“We’re offering it for free on campus,” he said. “It takes you 15 minutes to walk over, get a shot, and come back to work. It doesn’t feel like you need months to get that done.”

In Arkansas, the situation is in some ways more dire than it was a year ago. Cases are up, and hospitalizations are at their highest point since January. Just over a third of state residents are fully vaccinated. But at the same time, some of the tools universities have used to mitigate the spread of the virus have been taken away. Gov. Asa Hutchinson of Arkansas signed bills in April that banned state entities like public universities from mandating the vaccine or mask-wearing.

The Delta variant is “particularly badly timed” for the start of the fall term.

In states where vaccination rates are lowest, colleges are relying on the same sorts of tactics that institutions like Case Western Reserve and Adelphi found weren’t adequate to get anywhere near herd immunity.

Mississippi, which does not outlaw vaccine requirements at public institutions, has the lowest vaccination rate in the country. At Mississippi State University, administrators will place 16 different pop-up vaccine clinics throughout campus — at a welcome BBQ, in student residence halls, and near sorority or fraternity houses. Like many campuses, Mississippi State also has incentives like meal dollars and book vouchers for students who show proof of vaccination. There will be a raffle for tuition credit.

“We’ve been in the vaccine business for a while at this point,” said Regina Hyatt, vice president for student affairs.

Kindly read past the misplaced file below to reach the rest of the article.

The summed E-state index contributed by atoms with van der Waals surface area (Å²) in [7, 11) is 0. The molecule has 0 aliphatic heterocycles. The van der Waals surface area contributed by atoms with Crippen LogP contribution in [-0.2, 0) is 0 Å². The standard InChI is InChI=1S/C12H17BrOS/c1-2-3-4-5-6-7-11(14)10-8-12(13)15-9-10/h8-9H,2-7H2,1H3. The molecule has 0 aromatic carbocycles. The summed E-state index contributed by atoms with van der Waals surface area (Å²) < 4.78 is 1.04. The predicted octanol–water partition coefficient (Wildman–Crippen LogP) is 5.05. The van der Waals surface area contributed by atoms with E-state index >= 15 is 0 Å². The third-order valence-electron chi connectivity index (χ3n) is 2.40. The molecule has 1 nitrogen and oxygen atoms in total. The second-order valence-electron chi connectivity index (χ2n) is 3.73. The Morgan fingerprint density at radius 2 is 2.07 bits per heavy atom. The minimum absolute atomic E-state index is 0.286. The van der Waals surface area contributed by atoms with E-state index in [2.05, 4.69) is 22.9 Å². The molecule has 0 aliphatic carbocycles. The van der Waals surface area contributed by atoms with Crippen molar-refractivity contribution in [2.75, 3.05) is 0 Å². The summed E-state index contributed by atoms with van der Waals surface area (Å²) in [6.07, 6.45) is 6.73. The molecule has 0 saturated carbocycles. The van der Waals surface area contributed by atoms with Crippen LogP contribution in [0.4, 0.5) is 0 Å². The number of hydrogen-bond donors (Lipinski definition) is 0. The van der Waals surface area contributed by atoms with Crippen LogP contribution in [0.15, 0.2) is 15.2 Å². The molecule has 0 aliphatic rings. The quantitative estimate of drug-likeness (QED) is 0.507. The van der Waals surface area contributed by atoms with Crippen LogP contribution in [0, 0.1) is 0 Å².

But the university will not be able to house hundreds of students in isolation if there’s an outbreak, she said. Last year, Mississippi State used nearby hotels to isolate students, but this year, those hotels are booked. Similarly, Texas Tech University has said it’s requiring students who test positive for the coronavirus to self-isolate, but it won’t provide space or resources to do so, the student newspaper reported.

In not requiring the vaccine, Mississippi State has plenty of company. Out of the more than 3,000 degree-granting institutions in America, only 611 campuses had enacted some kind of requirement as of Wednesday, according to The Chronicle’s tracker.

In Arkansas, Caldwell isn’t sure exactly how he’ll structure his classes in the fall. He just knows that he’s expected in the classroom, so he’ll be there. McGregor said she would be relying on a combination of a mask, a face shield, and efforts to stay socially distant to teach. Both expect that between now and mid-August, their plans could change again.